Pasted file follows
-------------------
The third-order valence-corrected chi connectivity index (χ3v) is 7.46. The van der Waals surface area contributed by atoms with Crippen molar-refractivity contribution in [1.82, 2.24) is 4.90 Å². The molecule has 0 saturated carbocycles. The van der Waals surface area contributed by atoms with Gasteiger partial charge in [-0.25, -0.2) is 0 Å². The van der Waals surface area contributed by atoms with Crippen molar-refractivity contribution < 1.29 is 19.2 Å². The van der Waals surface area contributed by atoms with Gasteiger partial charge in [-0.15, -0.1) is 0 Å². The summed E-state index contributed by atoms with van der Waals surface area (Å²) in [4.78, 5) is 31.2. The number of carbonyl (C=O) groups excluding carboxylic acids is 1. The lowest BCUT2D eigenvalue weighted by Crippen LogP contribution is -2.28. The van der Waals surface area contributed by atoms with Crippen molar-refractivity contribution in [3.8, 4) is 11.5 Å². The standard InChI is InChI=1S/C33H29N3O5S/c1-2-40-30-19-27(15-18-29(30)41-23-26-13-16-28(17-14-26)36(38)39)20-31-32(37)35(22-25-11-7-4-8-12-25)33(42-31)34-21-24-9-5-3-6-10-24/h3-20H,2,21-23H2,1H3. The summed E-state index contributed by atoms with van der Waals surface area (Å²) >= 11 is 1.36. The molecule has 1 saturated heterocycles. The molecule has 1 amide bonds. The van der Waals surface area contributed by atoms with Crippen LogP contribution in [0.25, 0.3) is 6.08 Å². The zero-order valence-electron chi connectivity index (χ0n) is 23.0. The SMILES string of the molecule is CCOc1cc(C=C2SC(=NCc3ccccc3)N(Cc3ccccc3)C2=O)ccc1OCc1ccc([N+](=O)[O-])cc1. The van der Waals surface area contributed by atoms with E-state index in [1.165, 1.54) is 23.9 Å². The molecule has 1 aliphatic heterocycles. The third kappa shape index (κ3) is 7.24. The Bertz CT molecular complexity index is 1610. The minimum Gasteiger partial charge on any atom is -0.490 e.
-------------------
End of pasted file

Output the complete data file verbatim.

The third-order valence-corrected chi connectivity index (χ3v) is 7.46. The van der Waals surface area contributed by atoms with Crippen molar-refractivity contribution in [1.82, 2.24) is 4.90 Å². The molecule has 0 saturated carbocycles. The van der Waals surface area contributed by atoms with Gasteiger partial charge in [-0.25, -0.2) is 0 Å². The van der Waals surface area contributed by atoms with Crippen molar-refractivity contribution < 1.29 is 19.2 Å². The van der Waals surface area contributed by atoms with Gasteiger partial charge in [-0.15, -0.1) is 0 Å². The summed E-state index contributed by atoms with van der Waals surface area (Å²) in [4.78, 5) is 31.2. The number of carbonyl (C=O) groups excluding carboxylic acids is 1. The lowest BCUT2D eigenvalue weighted by Crippen LogP contribution is -2.28. The van der Waals surface area contributed by atoms with Crippen molar-refractivity contribution in [3.8, 4) is 11.5 Å². The standard InChI is InChI=1S/C33H29N3O5S/c1-2-40-30-19-27(15-18-29(30)41-23-26-13-16-28(17-14-26)36(38)39)20-31-32(37)35(22-25-11-7-4-8-12-25)33(42-31)34-21-24-9-5-3-6-10-24/h3-20H,2,21-23H2,1H3. The summed E-state index contributed by atoms with van der Waals surface area (Å²) >= 11 is 1.36. The molecule has 1 saturated heterocycles. The molecule has 1 amide bonds. The van der Waals surface area contributed by atoms with Crippen LogP contribution in [0.25, 0.3) is 6.08 Å². The zero-order valence-electron chi connectivity index (χ0n) is 23.0. The SMILES string of the molecule is CCOc1cc(C=C2SC(=NCc3ccccc3)N(Cc3ccccc3)C2=O)ccc1OCc1ccc([N+](=O)[O-])cc1. The van der Waals surface area contributed by atoms with E-state index in [1.165, 1.54) is 23.9 Å². The molecule has 1 aliphatic heterocycles. The third kappa shape index (κ3) is 7.24. The Bertz CT molecular complexity index is 1610. The minimum Gasteiger partial charge on any atom is -0.490 e.